if Statement With Strings in Python

Shivam Arora Dec 21, 2022 Sep 12, 2021 Python Python String
if Statement With Strings in Python

In Python, the if statement executes a block of code when a condition is met. It is usually used with the else keyword, which runs a block if the condition in the if statement is not met.

This article will discuss the use of the if statement with strings in Python.

A string is a chain of characters, where every character is at a particular index and can be accessed individually.

We can check a string against a set of strings using the in keyword. The set of strings can be in the form of a list, and even if one element matches, it will execute the if block.

For example,

a = 'y'
if a in ['y', 'Y', 'yes', 'Yes', 'YES']:
    print("Match")
else:
    print("No match")

Output:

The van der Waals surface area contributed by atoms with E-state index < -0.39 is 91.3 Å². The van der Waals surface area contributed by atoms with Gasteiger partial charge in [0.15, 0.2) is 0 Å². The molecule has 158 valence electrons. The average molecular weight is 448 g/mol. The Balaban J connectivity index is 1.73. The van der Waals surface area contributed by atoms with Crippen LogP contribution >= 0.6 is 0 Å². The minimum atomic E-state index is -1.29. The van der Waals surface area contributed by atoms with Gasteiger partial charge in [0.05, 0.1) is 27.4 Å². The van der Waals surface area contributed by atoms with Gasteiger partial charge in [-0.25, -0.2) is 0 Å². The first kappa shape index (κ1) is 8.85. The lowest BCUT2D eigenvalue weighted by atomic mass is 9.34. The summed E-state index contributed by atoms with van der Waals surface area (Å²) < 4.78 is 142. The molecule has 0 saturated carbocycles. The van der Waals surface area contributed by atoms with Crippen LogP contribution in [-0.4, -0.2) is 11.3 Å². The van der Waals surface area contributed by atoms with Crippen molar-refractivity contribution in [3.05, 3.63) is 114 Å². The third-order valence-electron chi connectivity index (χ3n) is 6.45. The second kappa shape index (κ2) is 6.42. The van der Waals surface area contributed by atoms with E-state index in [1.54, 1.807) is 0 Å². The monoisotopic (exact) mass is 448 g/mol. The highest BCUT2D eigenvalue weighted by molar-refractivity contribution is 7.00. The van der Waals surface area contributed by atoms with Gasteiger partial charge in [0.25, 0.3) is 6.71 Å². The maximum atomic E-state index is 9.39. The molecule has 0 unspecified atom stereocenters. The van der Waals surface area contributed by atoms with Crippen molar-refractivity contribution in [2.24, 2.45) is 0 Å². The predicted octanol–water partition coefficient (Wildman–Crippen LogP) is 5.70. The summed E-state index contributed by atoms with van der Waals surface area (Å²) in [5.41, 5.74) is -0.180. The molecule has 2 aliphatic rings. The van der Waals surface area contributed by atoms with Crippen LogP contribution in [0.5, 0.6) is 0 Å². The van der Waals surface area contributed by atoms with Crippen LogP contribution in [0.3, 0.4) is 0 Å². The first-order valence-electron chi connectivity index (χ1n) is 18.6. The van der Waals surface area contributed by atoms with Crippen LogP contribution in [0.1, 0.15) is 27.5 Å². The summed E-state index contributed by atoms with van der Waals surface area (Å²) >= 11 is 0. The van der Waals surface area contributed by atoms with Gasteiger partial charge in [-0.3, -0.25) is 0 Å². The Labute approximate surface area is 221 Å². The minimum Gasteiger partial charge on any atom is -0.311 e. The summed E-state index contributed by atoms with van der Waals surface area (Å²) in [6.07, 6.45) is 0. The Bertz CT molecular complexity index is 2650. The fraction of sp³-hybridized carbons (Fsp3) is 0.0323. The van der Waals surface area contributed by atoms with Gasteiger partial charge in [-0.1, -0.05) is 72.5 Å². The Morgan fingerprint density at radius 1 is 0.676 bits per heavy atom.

Match

We have to be sure of all the possible matches since Python is case-sensitive. The other way to save time is by eliminating the uppercase or lowercase inputs by converting them into one form before checking the condition in the if statement. We can use the lower() or upper() function to convert the string to a single case.

For example,

a = 'YES'
if a.lower() in ['y','yes']:
    print("Match")
else:
    print("No match")

Output:

Match

We can perform string comparisons using the if statement. We can use relational operators with the strings to perform basic comparisons.

See the code below.

a = 'Hamed'
b = 'Mark'
if(a!=b):
    print("Not equal")
else:
    print("Equal")

if(a<b):
    print("Two is greater")
else:
    print("One is greater")

Output:

Not equal
Two is greater

We performed various operations in the above example.

We can also check whether the characters are unordered but the same by using the sorted() function in the equality operation. The is operator can also be used on strings. It checks whether the two objects refer to the same object or not.

For example,

a = 'mnba'
b = 'nbam'
c = b
if sorted(a) == sorted(b):
    print("Equal")
else:
    print("Not equal")
    
if(c is b):
    print('True')

Output:

Equal
True

In the above example, the two strings were equal when sorted in the proper order. Also, the strings c and b refer to the same string. That is why the is operator returns True.

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